Dems eye emergency spending bills to restore ObamaCare subsidies

Dems eye emergency spending bills to restore ObamaCare subsidies
© Greg Nash

House Minority Leader Nancy Pelosi (D-Calif.) on Friday urged Republicans to act immediately to restore ObamaCare insurance subsidies newly withheld by the Trump administration, saying Democrats may use emergency spending bills to secure the payments.

She added that restoring the subsidies was a "matter of life and death."

Pelosi said the most favorable route for ensuring disbursement of the cost-sharing reductions would be stand-alone legislation.

“We’d like it to be in a free-standing bill next Tuesday,” she said during a hastily staged press briefing in the Capitol.

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But with GOP leaders opposing the ObamaCare subsidies, Democrats are also eying other legislative vehicles, including must-pass legislation to extend government funding in December and any number of emergency spending bills that might arrive before then as Congress scrambles to respond to a series of devastating natural disasters.

“There’s a stand-alone vehicle, a vehicle that’s attached to a supplemental, or down the road in the omnibus, but that’s pretty far down the road. Hopefully, we could resolve it sooner,” she said.

“I’m not suggesting any one of them. I’m just saying these are the vehicles that are leaving the station,” Pelosi added. “There may be others, we’ll see.”

Pelosi warned that Democrats would not accept the payments as a condition of a budget package that included new funding for the southern border wall favored by Trump.

“No, that won’t work,” she warned.

Hours earlier, Senate Minority Leader Charles SchumerCharles (Chuck) Ellis SchumerTrump is right: The visa lotto has got to go Schumer predicts bipartisan support for passing DACA fix this year No room for amnesty in our government spending bill MORE (D-N.Y.) suggested Democrats would have their best shot at securing the payments as part of an omnibus package to extend government spending, which expires Dec. 8.

"I think we're going to have a very good opportunity in the omnibus to get this done in a bipartisan way, if we can't get it done sooner," Schumer told reporters on a press call.

President Trump has threatened each month of his presidency to stop paying the subsidies, federal payments to insurance companies that reduce out-of-pocket costs for low-income patients under ObamaCare. Late Thursday night, the White House announced it would finally do just that, saying it doesn’t have the legal authority to make the payments under the Affordable Care Act.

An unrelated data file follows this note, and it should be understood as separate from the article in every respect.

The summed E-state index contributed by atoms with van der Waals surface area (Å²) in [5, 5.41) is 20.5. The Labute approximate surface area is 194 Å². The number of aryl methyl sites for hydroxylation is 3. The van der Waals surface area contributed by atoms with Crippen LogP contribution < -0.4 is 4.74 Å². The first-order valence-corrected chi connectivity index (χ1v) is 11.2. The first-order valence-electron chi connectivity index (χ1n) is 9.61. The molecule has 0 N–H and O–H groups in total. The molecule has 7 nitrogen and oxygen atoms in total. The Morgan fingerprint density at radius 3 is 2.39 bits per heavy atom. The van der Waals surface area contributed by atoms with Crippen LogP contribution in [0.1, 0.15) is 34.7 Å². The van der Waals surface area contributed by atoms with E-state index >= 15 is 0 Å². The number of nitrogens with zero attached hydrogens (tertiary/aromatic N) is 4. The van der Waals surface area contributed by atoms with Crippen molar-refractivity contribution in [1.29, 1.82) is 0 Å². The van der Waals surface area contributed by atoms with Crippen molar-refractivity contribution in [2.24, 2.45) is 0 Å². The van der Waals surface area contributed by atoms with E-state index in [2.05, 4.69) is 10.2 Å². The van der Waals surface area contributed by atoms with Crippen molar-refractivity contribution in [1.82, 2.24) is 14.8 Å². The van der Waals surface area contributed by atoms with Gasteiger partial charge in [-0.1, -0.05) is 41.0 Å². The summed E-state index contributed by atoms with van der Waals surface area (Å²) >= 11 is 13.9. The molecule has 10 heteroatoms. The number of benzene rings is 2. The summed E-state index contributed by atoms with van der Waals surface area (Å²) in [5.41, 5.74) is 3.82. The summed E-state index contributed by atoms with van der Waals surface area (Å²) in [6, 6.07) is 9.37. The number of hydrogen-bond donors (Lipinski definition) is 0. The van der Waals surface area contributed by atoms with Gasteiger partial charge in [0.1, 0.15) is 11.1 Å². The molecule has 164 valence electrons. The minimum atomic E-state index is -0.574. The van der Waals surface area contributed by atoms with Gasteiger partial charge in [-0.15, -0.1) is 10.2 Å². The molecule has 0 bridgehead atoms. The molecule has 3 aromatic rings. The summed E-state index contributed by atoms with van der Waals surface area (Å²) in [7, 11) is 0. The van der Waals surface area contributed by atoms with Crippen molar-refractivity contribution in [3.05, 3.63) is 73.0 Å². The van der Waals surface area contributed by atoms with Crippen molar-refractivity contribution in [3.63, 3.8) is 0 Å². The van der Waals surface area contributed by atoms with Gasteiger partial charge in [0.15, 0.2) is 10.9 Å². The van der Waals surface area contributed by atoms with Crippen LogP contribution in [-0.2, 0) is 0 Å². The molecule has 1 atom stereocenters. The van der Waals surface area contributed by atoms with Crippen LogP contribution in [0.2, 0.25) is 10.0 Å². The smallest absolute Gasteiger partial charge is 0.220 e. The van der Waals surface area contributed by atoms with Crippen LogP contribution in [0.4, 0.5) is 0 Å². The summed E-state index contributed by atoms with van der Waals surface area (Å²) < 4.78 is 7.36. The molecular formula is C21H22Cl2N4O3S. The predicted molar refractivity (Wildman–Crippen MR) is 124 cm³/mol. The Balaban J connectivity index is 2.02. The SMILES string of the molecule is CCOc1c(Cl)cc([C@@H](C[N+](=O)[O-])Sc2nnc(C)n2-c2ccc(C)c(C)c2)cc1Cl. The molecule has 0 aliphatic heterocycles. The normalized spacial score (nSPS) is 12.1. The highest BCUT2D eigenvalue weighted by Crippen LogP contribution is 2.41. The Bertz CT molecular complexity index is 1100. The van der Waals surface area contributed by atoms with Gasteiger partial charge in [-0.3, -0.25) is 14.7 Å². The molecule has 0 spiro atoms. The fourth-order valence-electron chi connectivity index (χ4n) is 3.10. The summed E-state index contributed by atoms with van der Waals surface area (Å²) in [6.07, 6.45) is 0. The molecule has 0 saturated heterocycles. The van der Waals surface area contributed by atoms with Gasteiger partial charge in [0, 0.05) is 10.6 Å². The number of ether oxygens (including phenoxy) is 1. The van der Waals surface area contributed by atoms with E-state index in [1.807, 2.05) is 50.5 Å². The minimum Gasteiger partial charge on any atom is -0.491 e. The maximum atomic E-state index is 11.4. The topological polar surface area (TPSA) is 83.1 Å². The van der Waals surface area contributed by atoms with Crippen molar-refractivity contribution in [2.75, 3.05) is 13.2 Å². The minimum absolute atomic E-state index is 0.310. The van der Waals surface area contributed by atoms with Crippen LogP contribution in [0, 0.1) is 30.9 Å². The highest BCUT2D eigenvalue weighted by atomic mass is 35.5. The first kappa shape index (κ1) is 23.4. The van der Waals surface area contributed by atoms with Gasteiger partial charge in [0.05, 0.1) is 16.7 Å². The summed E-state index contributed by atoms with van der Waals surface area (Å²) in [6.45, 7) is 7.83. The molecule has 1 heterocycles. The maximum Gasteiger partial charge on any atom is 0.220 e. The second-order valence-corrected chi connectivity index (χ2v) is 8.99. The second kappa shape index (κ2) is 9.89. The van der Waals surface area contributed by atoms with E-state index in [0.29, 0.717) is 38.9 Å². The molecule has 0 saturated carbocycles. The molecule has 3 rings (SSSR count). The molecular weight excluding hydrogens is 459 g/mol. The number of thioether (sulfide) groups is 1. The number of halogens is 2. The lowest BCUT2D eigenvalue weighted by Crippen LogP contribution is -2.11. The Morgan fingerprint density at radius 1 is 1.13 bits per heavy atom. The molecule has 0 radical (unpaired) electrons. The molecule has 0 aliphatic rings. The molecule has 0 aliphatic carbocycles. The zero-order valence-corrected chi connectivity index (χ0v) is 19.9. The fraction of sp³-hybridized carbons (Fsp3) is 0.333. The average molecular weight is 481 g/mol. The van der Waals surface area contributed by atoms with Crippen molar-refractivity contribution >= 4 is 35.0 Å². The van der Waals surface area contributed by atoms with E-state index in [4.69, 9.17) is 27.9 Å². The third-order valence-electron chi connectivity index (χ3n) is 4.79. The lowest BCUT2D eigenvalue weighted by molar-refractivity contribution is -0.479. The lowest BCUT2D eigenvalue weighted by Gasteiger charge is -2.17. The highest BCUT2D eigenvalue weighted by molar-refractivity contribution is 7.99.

House Republicans had sued the Obama administration over the subsidies, arguing they’re illegal because Congress never appropriated the money. Last year, a federal judge ruled in their favor, leading the Obama administration to appeal the decision.

Democrats had tried to include language guaranteeing the payments as part of a 2017 omnibus spending bill signed into law in May, but Republicans rejected that provision.

The payments were previously expected to total roughly $7 billion this year, $9 billion next year and $100 billion over a decade. The Congressional Budget Office has warned that eliminating the payments would cause premiums for ObamaCare plans to spike by 20 percent, while about 1 million people would lose insurance coverage next year alone.

Those potentially harmful effects have caused a number of Republicans to support the continuation of the payments. But House Speaker Paul RyanPaul RyanGOP rep: Virginia defeat 'a referendum' on Trump administration After Texas shooting, lawmakers question whether military has systemic reporting problem Pence: Praying 'takes nothing away' from trying to figure out causes behind mass shooting MORE (R-Wis.) said Thursday night that he’s backing Trump’s move to halt them, calling the decision “a monumental affirmation of Congress’s authority and the separation of powers.”

“ObamaCare has proven itself to be a fatally flawed law,” Ryan said in a statement, “and the House will continue to work with Trump administration to provide the American people a better system.”

He did not say how the House would do that.

While the House passed an ObamaCare repeal bill earlier in the year, Senate Republicans have failed repeatedly to replicate the feat.

Sens. Lamar AlexanderAndrew (Lamar) Lamar AlexanderObamaCare becomes political weapon for Democrats Senate passes resolution requiring mandatory sexual harassment training Sen. Warren sold out the DNC MORE (R-Tenn.) and Patty MurrayPatricia (Patty) Lynn MurrayA bipartisan bridge opens between the House and Senate Overnight Health Care: ObamaCare sign-ups surge in early days Collins, Manchin to serve as No Labels co-chairs MORE (D-Wash.) had been working earlier in the year on legislation securing the subsidy payments, but that effort was shelved when GOP leaders last month took another shot at repealing ObamaCare. That effort failed, raising the possibility that the Alexander-Murray effort may be revived.

Pelosi on Friday said she has great trust in Murray to negotiate a compromise favorable to Democrats. But she declined to say how close the sides might be on a deal.

“It will be as close as the Republican majority enables it to be,” she said.

Pelosi charged that Trump’s move to withhold the payments is just the latest effort by Republicans to undermine ObamaCare in order to validate the critics’ claims that it’s failing.

“The GOP will try to blame the Affordable Care Act, but they have purposefully, brazenly, cruelly and spitefully acted to sabotage the law and the health care it provides,” she said.

“Congress must act immediately clarifying the language to restore the vital cost-sharing reduction payments and reversing the chaos the president has tried to sow on America’s health,” she added.